But in a way, these parallel traders are doing us a favour – by showing us how useful the railway system is for carrying freight.

In its bid to cut air pollution, the Hong Kong government is about to spend a big chunk of money subsidising lorry drivers who switch to Euro V engines; imagine investing that money on a freight rail instead. A significant portion of roadside pollution will be eliminated and severe road accidents involving heavy vehicles will be cut as well.

Although a freight rail is a more environmentally friendly way of transporting goods, the government has opted to rely on road transport, to such an extent that plans for a freight rail appears to have been shelved for good. This at a time when the Chinese government is considering plans to use their railway network for freight more as its high-speed lines take passengers away from the older, slower rail lines.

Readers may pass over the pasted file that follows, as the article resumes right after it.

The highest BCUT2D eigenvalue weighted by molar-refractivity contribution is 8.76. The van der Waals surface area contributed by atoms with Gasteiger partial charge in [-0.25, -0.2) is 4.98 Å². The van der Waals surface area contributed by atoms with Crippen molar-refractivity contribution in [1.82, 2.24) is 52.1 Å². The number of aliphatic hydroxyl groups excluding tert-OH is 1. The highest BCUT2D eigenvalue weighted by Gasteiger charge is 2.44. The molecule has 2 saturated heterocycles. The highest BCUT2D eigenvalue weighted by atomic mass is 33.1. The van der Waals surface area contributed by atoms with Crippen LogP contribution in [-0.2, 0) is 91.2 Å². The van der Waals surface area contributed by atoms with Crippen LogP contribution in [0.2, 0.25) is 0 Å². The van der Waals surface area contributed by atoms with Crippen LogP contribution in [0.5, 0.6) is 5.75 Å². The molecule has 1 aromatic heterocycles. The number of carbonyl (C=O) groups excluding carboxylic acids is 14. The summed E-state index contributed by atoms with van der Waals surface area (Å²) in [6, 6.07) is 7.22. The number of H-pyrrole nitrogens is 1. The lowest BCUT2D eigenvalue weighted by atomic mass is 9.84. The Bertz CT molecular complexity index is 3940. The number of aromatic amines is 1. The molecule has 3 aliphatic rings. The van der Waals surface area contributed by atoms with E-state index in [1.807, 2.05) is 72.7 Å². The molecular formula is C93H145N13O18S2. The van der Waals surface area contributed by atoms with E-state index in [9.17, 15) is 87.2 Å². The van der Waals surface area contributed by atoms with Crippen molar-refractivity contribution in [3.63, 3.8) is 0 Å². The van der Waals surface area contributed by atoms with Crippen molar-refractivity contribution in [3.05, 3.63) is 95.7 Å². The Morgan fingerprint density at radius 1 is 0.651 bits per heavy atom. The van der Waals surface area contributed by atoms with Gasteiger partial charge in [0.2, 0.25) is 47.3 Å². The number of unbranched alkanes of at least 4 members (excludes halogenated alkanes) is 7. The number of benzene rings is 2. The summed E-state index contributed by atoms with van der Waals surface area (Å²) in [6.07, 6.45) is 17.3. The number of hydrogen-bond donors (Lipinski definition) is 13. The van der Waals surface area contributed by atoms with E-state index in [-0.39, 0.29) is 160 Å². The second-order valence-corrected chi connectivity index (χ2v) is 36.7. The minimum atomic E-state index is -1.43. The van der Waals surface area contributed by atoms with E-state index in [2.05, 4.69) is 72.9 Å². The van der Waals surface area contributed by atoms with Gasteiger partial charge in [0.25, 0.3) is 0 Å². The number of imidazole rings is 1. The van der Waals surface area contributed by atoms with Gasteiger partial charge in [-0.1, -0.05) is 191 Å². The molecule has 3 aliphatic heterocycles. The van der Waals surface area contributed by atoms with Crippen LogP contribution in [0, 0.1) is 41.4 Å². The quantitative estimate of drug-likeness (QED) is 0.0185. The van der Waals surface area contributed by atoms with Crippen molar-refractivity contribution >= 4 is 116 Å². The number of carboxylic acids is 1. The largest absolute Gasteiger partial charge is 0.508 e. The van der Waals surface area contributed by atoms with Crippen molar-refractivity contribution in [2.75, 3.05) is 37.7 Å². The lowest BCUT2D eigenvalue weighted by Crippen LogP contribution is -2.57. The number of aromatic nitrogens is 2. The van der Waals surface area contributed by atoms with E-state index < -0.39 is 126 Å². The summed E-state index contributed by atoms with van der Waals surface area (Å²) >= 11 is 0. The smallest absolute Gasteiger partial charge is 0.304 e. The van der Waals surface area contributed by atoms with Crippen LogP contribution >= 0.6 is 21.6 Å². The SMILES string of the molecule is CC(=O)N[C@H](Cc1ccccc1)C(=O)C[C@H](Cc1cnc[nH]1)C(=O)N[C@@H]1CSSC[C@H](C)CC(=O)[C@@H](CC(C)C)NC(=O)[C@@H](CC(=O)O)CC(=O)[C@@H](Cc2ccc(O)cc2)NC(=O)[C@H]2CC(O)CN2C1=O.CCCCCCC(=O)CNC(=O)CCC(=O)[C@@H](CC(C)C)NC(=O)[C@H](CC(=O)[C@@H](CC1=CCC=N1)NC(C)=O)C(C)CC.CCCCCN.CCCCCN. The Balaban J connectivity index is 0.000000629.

Isn’t it funny how, while proclaiming its commitment to cut the city’s carbon emissions, the government is if anything doing all it can to increase it, by pushing for a third runway, shelving a freight rail and building a bridge to bring in more road traffic? All this is apparently OK because Hong Kong’s great stock of buildings account for nearly 90% of its emissions. Improve building energy efficiency, so the thinking goes, and the city’s overall carbon emissions will be down. Have these officials heard of the Jevons Paradox? Guess not.